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Timo Malmi et Milja Mikkola • Directeur artistique et responsable du programme, Midnight Sun Film Festival

"Nous voulons créer une communauté, identique à celle que nous connaissons grâce à notre festival"

par 

- Nous avons discuté avec Timo Malmi et Milja Mikkola, l’équipe à laquelle on doit le légendaire Festival Midnight Sun, qui promet d’avoir toujours 35 ans, du moins pour le moment

Timo Malmi et Milja Mikkola  • Directeur artistique et responsable du programme, Midnight Sun Film Festival
(© Liisa Huima/Sodankylän elokuvajuhlat)

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Co-founded in 1986 by the Kaurismäki brothers in the Lappish village of Sodankylä, the Midnight Sun Film Festival will be the first Finnish festival to move its edition online due to the pandemic. Cineuropa met up with artistic director Timo Malmi and programme manager Milja Mikkola in Helsinki to find out more. The online edition of the gathering, dubbed Midnight Sun Forever and set to present more than 50 films, will take place from 10-14 June.

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Cineuropa: When it was announced that you would be going online, it was a surprise – you don’t even like to use digital copies when showing the films. Doesn’t it go against everything this festival is about?
Timo Malmi:
At first, it was a shock. The idea of going online was quite strange to us, and yes, it felt contrary to our principles. But once we realised that people are watching films at home anyway, we decided to give them something better than all this lousy content out there. We want them to get an idea of our programme and find new ways of introducing our festival, also through some of the never-before-seen treasures we have, like our morning discussions [with famous guests], held from 1987. I remember that Ettore Scola was stuck in limbo with a new project, and it was during the discussion with [late co-founder of the festival] Peter von Bagh that he got the idea how to solve it! People just get inspired in Sodankylä – Francis Ford Coppola also had some kind of epiphany while watching our Friday-night silent films. Everywhere in Finland, many would want to come but never do. Now, they will have a chance to see what is going on. And maybe they will be there next year.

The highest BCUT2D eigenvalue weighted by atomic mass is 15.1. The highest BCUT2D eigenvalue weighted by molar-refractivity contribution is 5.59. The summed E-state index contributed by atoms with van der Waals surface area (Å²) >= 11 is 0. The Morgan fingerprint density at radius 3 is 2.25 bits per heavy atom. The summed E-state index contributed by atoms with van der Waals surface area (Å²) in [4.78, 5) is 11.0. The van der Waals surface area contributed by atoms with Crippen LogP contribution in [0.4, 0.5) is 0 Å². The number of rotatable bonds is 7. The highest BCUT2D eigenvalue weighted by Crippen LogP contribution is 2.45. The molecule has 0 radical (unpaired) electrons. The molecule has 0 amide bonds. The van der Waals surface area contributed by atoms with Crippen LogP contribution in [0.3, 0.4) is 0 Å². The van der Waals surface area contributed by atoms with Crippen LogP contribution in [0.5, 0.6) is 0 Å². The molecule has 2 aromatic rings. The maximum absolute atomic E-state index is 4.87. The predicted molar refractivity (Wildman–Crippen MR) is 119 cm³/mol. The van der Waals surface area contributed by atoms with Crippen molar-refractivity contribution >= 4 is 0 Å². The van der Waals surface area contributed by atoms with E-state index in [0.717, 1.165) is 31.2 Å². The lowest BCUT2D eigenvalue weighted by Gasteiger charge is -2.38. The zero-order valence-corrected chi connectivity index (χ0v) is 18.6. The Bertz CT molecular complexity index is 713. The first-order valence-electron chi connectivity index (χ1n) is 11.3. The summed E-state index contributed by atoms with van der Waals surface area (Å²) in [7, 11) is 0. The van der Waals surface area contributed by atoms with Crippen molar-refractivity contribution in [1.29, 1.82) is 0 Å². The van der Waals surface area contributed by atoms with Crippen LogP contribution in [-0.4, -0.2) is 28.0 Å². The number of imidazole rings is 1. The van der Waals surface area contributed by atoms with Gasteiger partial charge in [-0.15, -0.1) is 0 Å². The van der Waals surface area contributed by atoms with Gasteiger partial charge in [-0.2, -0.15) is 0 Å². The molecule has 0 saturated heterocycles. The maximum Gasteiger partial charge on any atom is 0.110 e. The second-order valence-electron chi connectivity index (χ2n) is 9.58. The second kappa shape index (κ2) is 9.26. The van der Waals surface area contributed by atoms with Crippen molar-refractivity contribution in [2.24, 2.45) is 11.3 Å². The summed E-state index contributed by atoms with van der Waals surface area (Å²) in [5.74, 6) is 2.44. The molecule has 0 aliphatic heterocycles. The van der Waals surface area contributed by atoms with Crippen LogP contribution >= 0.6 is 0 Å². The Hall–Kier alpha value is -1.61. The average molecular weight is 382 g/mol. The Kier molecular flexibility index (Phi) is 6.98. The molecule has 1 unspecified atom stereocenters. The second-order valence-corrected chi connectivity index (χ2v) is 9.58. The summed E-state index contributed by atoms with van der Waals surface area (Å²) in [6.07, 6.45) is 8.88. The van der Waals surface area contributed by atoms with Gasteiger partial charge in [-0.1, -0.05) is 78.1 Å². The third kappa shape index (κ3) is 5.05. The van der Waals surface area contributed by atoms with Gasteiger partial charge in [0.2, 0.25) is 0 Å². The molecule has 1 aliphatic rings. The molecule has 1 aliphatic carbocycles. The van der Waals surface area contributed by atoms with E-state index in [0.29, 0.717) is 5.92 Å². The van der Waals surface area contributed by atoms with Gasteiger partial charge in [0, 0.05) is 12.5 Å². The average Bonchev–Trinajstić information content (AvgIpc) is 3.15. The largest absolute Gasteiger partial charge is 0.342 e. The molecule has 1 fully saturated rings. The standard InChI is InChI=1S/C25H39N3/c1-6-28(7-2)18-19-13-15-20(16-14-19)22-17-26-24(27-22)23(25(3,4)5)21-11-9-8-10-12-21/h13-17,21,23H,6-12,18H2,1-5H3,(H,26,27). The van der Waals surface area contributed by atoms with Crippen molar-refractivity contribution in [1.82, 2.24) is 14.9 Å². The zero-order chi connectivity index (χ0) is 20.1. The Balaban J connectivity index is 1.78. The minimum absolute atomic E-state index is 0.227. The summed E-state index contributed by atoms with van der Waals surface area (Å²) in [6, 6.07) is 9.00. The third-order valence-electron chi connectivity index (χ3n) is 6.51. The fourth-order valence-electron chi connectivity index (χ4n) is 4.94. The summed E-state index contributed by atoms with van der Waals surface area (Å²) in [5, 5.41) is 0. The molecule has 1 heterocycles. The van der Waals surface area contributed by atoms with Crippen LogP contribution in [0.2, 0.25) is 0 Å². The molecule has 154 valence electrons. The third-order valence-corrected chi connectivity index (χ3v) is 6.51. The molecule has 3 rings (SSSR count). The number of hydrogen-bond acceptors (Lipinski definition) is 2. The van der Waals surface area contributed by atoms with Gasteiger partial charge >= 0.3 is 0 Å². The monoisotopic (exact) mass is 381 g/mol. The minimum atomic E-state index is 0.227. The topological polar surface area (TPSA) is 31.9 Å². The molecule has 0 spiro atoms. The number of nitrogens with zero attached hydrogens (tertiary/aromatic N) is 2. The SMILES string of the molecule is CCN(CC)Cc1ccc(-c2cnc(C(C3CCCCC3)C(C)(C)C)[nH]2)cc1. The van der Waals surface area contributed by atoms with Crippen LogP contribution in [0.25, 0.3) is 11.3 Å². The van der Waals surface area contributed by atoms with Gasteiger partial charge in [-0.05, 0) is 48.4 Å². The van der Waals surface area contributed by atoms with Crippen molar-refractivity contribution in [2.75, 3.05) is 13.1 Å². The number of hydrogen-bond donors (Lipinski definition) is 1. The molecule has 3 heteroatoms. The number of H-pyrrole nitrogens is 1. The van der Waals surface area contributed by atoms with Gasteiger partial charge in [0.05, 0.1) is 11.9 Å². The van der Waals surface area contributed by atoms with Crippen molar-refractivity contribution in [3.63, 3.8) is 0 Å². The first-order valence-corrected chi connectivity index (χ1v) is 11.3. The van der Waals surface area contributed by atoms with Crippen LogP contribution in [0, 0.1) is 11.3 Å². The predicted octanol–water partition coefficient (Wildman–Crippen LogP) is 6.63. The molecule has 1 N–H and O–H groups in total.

Someone said recently that there is no point in showing old films at online festivals, as the whole idea is to finally experience them on the big screen. But you will be including titles by Miloš Forman, as well as Slovak gems from the 1960s.
TM:
We are hoping for our audience to support us and watch all films, old and new, just to get some of this festival atmosphere back. The thing is, you never know. But we want to try everything! I always think that it’s better to show something than nothing at all.

Milja Mikkola: Everything about this new programme, also considering the fact that we are the least digitally savvy team in the world, has started small. Then it evolved, based on what we could come up with, and the Slovak films are a good example of that. This selection [including A Pact With the Devil or Birds, Orphans and Fools] was created especially for us, with brand-new subtitled prints. It’s a continuation of what we have done before. Actually, many of the things we are presenting now are telling the story of the festival – for the first time, to a much bigger audience. It’s more of a tribute to Midnight Sun than a new edition. Before the pandemic, we were already preparing our 35th anniversary, so it’s a good excuse to look back at who has visited and what we have done.

Most festivals moving online also add some additional events to their line-up. Are you considering it, too, given that, as you admitted, you are not exactly technically savvy?
MM:
We are planning some master classes, which will probably be pre-recorded: with Jennifer Barker about animation and Mika Taanila about experimental, avant-garde filmmaking, while Olaf Möller will present Slovak films. We will also have a master class about the lost Finnish classics. But most of all, we want to create a community, just like the one we know from our festival. Something that brings people together, so they don’t feel like they are watching these films alone. That is why we are going to have a festival bar [more information here].

Festival bar? How is it going to work?
TM:
We’ll have to see! We just want the viewers to be able to talk about the films they have seen and everything else, and we will have our team on hand to conduct these discussions. The idea is for everyone to join in.

What’s your take on online festivals anyway? The jury is still out, even though some seem adamant that it may be the future for smaller events like yours.
MM:
If festivals don’t go back to being live events, it will be very difficult to stand out, especially as arthouse cinemas are surely going to have their own platforms as well. You certainly need some creative curating in order to have a successful online festival. We will try to show some of these films on the big screen as well, as we would like to organise some special events in the cinemas over the summer. But now, it just felt like the right thing to do, also to make sure that special films don’t get lost in the middle of all this. What we are not going to do, however, is that we are not going to age. We will stick to being 35 years old and celebrate our anniversary in 2021.

TM: Nobody knows anything about the future. Will the cinemas even survive? Will people still stand in line at Midnight Sun to see some unknown movies? It has been an adventure, but the idea of going online permanently is not something I want to entertain right now. Let’s hope next time we will meet somewhere in the wilderness instead.

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